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Is there no a specific verb in English for "going by a vehicle" like there is in some languages*? In some languages (especially Russian and Ukrainian, Albanian and Hebrew) there's a word that is specific for those who are going by a vehicle -whether they're the drivers or the passengers or even the car by itself.

For example:

  • I'm going now on the way.

  • "Imagine a car going on the way and then it stops gently."

Are "hitchhike", "trek", "swan off" commonly used in that sense?

  • other languageswhich other languages? I know Russian has a large number of 'movement' related verbs. – Glorfindel Nov 29 '18 at 9:32
  • For example: Russian (=ехать), Ukrainian (їхати), I was told also in Hebrew (לנסוע). – Judicious Allure Nov 29 '18 at 9:43
  • Your question doesn't make sense. You ask for a word that means "going by a vehicle" yet in your example sentence the subject of the verb going is "car". How can a car go by a vehicle? (I hope no one will say "on a car-carrier".) The phrase by a vehicle refers to a vehicle as the mode or means of travel. They went by camel into the desert. Do you mean as a vehicle? Are you asking for a word to describe what a car does? – Tᴚoɯɐuo Nov 29 '18 at 10:24
  • I added a new example and edited the question to make it understood. – Judicious Allure Nov 29 '18 at 10:39
  • Now are you asking for a verb for what a passenger or driver does? The sentence you added has a person ("I") as the subject of the verb. – Tᴚoɯɐuo Nov 29 '18 at 10:39
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If you are looking for a verb to refer to what a car does (as it moves along the road):

The car motored down the highway.

The car rolled along.

The car sped off into the sunset.

The car trundled down the bumpy dirt road.

We can also use these verbs for what a driver of a car (and/or passenger in the car) does:

I | we motored down the highway in my new car.

I | we rolled along in my car.

I | we sped off into the sunset in my new Mercedes.

I | we trundled down the bumpy dirt road in my old jalopy.

or

I | we drove down the highway.

If you're looking for a generic verb that can be used of passenger and driver alike:

We rode along in silence.

You can even use the verb ride transitively with the road as the direct object:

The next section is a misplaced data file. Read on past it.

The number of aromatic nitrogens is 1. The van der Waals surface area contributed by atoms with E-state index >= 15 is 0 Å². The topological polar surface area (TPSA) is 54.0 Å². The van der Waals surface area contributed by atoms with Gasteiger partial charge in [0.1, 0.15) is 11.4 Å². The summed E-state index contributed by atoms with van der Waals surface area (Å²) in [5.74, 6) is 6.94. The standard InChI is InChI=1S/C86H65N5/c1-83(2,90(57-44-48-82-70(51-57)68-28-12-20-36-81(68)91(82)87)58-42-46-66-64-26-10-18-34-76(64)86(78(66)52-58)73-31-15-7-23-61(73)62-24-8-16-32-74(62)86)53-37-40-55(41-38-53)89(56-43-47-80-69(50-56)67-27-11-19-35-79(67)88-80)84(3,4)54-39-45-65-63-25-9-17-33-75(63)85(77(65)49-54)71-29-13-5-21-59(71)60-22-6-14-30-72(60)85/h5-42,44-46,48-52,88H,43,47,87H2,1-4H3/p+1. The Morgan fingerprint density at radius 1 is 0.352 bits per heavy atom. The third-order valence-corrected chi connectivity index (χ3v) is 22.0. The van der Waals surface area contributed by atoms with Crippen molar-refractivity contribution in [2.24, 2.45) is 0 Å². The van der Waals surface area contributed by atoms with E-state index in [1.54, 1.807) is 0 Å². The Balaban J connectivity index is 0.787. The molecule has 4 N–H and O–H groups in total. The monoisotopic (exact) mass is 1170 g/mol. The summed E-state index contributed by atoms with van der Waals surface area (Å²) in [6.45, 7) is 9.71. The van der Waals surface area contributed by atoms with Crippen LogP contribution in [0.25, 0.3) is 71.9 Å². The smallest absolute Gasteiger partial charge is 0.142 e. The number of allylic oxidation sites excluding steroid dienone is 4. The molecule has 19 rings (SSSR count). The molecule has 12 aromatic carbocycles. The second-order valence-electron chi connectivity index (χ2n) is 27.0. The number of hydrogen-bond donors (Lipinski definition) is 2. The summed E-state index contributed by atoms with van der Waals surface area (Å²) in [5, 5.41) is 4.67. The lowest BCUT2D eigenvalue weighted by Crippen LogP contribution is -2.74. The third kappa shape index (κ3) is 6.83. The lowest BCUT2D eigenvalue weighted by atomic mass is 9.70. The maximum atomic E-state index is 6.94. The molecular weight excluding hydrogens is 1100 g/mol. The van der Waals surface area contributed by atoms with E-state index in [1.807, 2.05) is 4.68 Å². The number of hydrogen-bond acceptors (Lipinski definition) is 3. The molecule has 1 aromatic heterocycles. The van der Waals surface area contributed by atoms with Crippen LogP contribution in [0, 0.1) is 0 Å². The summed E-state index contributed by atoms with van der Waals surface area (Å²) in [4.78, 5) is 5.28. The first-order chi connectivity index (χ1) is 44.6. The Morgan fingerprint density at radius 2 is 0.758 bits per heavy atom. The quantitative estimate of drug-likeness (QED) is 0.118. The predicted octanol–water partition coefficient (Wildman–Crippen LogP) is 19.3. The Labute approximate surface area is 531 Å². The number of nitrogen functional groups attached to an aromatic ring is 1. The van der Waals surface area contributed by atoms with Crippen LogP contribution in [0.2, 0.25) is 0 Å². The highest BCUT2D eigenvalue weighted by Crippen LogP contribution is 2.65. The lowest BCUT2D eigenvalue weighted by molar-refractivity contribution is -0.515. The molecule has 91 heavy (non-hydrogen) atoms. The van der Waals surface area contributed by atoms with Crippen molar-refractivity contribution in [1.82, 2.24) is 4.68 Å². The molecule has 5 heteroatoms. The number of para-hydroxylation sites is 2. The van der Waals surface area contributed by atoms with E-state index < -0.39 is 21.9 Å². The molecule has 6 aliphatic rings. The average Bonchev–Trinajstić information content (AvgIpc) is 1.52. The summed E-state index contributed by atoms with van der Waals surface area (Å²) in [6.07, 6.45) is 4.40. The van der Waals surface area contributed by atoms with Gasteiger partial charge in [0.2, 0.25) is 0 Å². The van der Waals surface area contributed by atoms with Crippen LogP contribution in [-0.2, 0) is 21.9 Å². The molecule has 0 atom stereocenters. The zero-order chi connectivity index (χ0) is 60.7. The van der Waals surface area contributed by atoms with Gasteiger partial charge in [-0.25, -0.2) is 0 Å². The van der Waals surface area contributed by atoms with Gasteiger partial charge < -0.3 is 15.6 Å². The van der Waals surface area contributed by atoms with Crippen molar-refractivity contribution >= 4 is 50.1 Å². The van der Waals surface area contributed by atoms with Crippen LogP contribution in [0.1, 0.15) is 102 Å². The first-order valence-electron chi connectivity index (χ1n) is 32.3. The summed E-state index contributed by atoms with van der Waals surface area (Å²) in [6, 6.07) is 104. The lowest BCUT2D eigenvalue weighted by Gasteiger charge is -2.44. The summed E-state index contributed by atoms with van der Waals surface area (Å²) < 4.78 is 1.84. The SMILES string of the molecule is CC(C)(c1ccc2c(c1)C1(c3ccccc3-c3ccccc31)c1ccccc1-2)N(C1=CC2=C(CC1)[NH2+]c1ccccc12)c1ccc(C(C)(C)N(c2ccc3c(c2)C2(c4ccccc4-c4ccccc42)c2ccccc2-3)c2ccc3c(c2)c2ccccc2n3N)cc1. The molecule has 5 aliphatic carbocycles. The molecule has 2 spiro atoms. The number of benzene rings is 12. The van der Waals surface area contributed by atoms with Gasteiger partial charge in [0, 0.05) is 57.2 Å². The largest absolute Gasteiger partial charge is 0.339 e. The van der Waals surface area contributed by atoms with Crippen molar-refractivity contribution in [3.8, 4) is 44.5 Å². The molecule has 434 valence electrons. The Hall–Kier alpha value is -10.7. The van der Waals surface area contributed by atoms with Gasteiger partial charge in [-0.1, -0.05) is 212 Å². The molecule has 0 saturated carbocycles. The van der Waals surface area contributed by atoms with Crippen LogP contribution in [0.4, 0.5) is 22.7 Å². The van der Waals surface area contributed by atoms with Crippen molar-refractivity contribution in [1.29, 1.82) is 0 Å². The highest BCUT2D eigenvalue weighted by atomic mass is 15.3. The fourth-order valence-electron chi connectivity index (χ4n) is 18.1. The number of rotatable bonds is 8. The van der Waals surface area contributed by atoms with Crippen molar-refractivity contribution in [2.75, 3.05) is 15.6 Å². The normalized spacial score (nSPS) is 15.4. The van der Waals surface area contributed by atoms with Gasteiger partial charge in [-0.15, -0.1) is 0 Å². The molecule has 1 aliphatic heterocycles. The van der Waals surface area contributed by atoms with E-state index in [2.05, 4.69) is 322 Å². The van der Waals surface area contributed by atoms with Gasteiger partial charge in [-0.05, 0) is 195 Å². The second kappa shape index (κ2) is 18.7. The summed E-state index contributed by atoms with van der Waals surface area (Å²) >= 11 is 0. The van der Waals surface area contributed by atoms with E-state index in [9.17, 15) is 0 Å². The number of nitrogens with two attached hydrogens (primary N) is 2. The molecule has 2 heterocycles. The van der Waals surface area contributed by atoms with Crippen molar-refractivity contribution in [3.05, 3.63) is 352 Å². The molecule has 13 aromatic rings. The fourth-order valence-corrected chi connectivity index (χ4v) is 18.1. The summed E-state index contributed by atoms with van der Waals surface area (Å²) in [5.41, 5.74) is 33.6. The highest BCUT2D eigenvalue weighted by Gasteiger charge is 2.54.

We like to ride the highway in silence.

We like to ride the highway with the radio blaring and the windows rolled down.

  • Thank you. I edited the question and added an example to make it more understood, because according to your answer I saw that you understand my question a little bit differently from what I asked. – Judicious Allure Nov 29 '18 at 10:40
  • B.t.w. What's about the passive form of "We are driven now by a car / bus / train" or "They were driven by a car / bus / train"? How does it sounds for the native English speaker ears? – Judicious Allure Dec 1 '18 at 8:48
  • The vehicle does not do the driving, so that passive form with by a car is not idiomatic. But you can say They were driven there by car. meaning that someone (who is not mentioned) took them to that location with a car. The absence of the article in by car indicates a mode, here a mode of transport, as in by train, by wagon, by ship, etc – Tᴚoɯɐuo Dec 1 '18 at 9:19
  • Thank you. Can I ask how you personally would say that you use a car for you travel from home to the university for example: "I'm going by car now so I can't talk now." or "When I went to the university - by bus, I saw something interesting on the way." Would you say it that way? – Judicious Allure Dec 1 '18 at 9:45
  • For the first: I'm driving now and can't talk. For the second: On my way to the university I saw something interesting or When I was riding the bus to work I saw something interesting. or When I was taking the bus to work ... or When I was on the bus I saw something interesting – Tᴚoɯɐuo Dec 1 '18 at 9:50
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Drive performs this function in English, it can be used both for persons

2 a : to operate a vehicle
// learned to drive at the age of seventeen
b : to have oneself carried in a vehicle
// drove to Canada as a kid

(source: Merriam-Webster)

and for the vehicles themselves:

  1. To move along or advance quickly: We could hear the trucks driving along the highway.

(source: The Free Dictionary)

For some persons/vehicles, ride works as well:

1 a: to travel on
// ride a bike
// ride the bus

(source: Merriam-Webster)

but, as Tᴚoɯɐuo notes in the comments, we do not ride a car; we ride in a car.


Your examples would become:

  • I'm driving/riding on the way now.

  • Imagine a car driving down the way, and then it stops gently.

Words like "hitchhike", "trek", "swan off" have very specific meanings and are never used in a general sense.

  • "Drive" performs it in English even if I'm not the driver, like in other languages? As for your last paragraph, in other language the specific word is used for both: for the car and for the people who are inside. – Judicious Allure Nov 29 '18 at 9:30
  • Yes, it's less common but I found another dictionary entry to support this. – Glorfindel Nov 29 '18 at 9:39
  • Ok, thank you. What's about the other words that I brought in my question? (I took them from google translate as translated words for my request.) – Judicious Allure Nov 29 '18 at 9:46
  • Those have very specific meanings, e.g. hitchhiking when you're trying to get a free ride. – Glorfindel Nov 29 '18 at 9:55
  • We ride in a car. There, ride is intransitive. – Tᴚoɯɐuo Nov 29 '18 at 10:14

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